Perceived Understanding, Trust, And Satisfaction In Communication Between Probationers and Parolees and Their Probation And Parole Officers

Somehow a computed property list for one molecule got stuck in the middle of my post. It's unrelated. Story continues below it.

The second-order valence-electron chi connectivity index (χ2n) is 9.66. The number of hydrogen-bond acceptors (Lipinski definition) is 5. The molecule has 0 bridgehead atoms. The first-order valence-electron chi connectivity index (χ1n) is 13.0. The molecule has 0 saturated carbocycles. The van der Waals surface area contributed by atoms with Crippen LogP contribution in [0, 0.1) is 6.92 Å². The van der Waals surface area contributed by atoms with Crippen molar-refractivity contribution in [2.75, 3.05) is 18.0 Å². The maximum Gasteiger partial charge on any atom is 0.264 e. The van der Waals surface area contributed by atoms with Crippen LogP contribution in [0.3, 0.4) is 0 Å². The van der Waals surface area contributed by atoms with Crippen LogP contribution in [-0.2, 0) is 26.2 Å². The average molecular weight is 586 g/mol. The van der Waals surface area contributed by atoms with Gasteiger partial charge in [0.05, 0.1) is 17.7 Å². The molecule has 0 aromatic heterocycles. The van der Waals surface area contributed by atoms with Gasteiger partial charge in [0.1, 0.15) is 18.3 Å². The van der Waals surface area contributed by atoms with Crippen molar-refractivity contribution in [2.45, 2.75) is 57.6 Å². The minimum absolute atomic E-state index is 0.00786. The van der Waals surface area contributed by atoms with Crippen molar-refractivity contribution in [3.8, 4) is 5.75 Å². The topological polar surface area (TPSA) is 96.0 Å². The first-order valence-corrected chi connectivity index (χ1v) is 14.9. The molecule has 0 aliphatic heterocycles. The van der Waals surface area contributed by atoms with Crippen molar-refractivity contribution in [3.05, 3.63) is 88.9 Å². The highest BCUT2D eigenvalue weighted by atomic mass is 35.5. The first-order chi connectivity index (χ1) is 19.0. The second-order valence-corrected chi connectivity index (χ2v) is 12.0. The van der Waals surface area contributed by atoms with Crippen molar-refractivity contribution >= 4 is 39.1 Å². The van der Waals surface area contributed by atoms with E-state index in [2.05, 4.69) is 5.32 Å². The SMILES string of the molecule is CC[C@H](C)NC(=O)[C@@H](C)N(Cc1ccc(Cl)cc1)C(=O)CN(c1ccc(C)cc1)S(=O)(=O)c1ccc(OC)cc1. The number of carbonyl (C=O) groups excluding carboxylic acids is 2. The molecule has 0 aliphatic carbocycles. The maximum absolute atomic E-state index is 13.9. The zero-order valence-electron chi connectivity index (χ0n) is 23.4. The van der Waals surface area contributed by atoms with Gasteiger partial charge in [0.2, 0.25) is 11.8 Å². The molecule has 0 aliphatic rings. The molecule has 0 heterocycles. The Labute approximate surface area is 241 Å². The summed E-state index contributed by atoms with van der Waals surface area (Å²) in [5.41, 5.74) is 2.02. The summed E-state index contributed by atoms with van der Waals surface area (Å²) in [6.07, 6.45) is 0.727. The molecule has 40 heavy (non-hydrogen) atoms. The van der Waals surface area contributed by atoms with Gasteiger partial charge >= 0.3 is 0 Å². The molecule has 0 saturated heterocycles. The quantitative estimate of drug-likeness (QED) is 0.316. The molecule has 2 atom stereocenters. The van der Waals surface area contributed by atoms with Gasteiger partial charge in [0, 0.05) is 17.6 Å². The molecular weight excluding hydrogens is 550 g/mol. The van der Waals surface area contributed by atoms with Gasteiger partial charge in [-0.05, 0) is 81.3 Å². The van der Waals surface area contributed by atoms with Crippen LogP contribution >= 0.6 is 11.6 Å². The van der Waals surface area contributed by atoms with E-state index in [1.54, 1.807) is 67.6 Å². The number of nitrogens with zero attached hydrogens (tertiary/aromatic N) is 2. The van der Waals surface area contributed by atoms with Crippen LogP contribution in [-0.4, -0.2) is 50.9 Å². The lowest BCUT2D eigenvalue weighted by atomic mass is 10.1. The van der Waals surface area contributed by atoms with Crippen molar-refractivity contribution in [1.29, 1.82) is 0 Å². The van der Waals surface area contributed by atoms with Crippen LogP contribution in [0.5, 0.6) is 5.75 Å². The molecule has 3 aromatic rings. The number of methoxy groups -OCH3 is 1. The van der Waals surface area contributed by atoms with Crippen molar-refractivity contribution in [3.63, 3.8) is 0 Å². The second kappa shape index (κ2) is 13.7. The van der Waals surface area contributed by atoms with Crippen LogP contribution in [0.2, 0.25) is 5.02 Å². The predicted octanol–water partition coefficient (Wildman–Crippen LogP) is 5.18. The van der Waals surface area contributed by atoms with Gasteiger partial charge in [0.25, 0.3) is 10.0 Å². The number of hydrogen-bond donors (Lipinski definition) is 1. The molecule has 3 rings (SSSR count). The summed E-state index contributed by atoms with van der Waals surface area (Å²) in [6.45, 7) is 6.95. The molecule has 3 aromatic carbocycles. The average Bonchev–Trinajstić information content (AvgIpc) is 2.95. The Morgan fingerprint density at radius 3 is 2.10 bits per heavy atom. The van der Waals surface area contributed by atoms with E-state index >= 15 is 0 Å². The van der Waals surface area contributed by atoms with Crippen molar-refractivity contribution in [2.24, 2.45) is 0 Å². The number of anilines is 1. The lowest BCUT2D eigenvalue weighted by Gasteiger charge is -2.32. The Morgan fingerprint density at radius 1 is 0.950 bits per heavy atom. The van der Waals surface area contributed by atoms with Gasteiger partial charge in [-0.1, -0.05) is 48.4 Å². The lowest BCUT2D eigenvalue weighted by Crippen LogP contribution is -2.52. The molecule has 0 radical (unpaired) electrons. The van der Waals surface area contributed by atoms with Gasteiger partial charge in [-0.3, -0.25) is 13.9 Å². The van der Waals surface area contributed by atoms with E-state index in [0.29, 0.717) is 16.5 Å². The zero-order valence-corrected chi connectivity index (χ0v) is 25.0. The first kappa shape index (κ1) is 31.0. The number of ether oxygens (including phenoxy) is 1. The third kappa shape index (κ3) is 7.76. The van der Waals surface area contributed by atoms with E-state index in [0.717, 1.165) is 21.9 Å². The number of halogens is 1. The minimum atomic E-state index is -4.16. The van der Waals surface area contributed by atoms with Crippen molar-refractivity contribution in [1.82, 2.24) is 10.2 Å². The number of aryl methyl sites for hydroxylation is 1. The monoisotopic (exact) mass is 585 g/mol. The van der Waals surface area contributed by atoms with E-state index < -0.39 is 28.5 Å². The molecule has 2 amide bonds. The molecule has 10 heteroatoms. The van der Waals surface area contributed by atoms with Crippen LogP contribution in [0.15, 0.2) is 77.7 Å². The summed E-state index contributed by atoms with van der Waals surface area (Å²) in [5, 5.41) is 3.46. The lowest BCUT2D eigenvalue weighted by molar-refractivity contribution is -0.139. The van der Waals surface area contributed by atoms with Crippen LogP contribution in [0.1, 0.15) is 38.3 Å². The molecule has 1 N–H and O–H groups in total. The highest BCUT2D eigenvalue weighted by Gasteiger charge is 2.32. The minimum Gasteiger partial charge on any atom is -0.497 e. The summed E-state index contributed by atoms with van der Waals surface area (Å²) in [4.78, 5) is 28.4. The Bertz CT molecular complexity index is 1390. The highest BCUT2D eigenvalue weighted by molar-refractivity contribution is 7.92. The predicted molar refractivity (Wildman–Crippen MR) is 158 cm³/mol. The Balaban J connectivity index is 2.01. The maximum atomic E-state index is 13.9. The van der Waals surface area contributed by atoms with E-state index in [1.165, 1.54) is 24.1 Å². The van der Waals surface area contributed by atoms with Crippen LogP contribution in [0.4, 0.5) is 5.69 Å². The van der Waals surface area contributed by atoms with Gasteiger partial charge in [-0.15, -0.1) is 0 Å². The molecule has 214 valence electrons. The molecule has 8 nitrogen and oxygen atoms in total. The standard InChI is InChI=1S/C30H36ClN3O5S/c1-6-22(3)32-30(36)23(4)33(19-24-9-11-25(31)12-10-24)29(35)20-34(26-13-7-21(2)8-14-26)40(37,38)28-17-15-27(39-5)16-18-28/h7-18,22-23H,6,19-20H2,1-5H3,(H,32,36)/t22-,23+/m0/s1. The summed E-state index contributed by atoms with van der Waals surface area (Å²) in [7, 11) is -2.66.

People on probation and Parole make up a measurable portion of the population. Central to the success or failure of an offender on probation or parole is the communication between the offender and their probation or parole officer. Presently, little research has been done to determine the perceptions offenders on probation and parole have regarding the communication that occurs with their probation or parole officer. This research administered three directive questionnaires to people on probation and parole in an attempt to measure the level of trust, perception of understanding, and satisfaction they have with regards to the interaction with their probation and parole officers. The research suggests a correlation between trust and perceived understanding and an overall dissatisfaction with the interaction. In addition to the questionnaires, two open-ended questions were asked to discover common themes experienced by probationers and parolees in the communication they have with their probation and parole officers. From the responses nine patterns emerged. Further analysis revealed that four of the patterns seemed to be related to the concept of confirmation, and another four seemed to be related to the concept of disconfirmation. The subjects tended to report the confirming behaviors of listening, encouraging, caring, and communicating directly as confirming communication behaviors that they valued and the disconfirming communication behaviors of deceiving, controlling, de-humanizing and rushing as behaviors they disliked. The subjects also reported a fear of disclosure which may be related to disconfirmation in the interaction.